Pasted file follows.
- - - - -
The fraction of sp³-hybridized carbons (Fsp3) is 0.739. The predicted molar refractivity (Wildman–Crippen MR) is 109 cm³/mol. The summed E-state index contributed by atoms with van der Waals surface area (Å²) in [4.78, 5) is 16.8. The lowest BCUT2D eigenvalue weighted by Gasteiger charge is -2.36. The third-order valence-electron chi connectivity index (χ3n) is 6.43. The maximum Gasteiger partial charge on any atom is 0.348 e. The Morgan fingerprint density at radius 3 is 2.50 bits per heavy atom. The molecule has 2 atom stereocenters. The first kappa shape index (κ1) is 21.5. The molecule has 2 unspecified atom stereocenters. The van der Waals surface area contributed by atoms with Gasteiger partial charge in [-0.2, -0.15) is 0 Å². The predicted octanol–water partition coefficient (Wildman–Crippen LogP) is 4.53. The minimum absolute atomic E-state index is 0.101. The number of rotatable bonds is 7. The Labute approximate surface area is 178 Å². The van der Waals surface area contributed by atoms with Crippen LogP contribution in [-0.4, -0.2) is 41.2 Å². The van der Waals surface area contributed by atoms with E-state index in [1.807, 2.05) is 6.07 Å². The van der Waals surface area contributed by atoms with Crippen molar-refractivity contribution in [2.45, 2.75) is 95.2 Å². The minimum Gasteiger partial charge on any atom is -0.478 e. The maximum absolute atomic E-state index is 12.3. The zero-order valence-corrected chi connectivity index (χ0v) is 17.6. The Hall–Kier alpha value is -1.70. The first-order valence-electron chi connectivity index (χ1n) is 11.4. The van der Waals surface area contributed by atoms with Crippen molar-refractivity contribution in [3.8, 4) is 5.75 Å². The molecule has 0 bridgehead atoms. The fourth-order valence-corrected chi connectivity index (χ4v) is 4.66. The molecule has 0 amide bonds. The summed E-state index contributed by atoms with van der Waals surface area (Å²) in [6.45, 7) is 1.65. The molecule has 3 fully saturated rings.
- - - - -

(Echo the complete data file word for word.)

The fraction of sp³-hybridized carbons (Fsp3) is 0.739. The predicted molar refractivity (Wildman–Crippen MR) is 109 cm³/mol. The summed E-state index contributed by atoms with van der Waals surface area (Å²) in [4.78, 5) is 16.8. The lowest BCUT2D eigenvalue weighted by Gasteiger charge is -2.36. The third-order valence-electron chi connectivity index (χ3n) is 6.43. The maximum Gasteiger partial charge on any atom is 0.348 e. The Morgan fingerprint density at radius 3 is 2.50 bits per heavy atom. The molecule has 2 atom stereocenters. The first kappa shape index (κ1) is 21.5. The molecule has 2 unspecified atom stereocenters. The van der Waals surface area contributed by atoms with Gasteiger partial charge in [-0.2, -0.15) is 0 Å². The predicted octanol–water partition coefficient (Wildman–Crippen LogP) is 4.53. The minimum absolute atomic E-state index is 0.101. The number of rotatable bonds is 7. The Labute approximate surface area is 178 Å². The van der Waals surface area contributed by atoms with Crippen LogP contribution in [-0.4, -0.2) is 41.2 Å². The van der Waals surface area contributed by atoms with E-state index in [1.807, 2.05) is 6.07 Å². The van der Waals surface area contributed by atoms with Crippen molar-refractivity contribution in [2.45, 2.75) is 95.2 Å². The minimum Gasteiger partial charge on any atom is -0.478 e. The maximum absolute atomic E-state index is 12.3. The zero-order valence-corrected chi connectivity index (χ0v) is 17.6. The Hall–Kier alpha value is -1.70. The first-order valence-electron chi connectivity index (χ1n) is 11.4. The van der Waals surface area contributed by atoms with Crippen molar-refractivity contribution in [3.8, 4) is 5.75 Å². The molecule has 0 bridgehead atoms. The fourth-order valence-corrected chi connectivity index (χ4v) is 4.66. The molecule has 0 amide bonds. The summed E-state index contributed by atoms with van der Waals surface area (Å²) in [6.45, 7) is 1.65. The molecule has 3 fully saturated rings.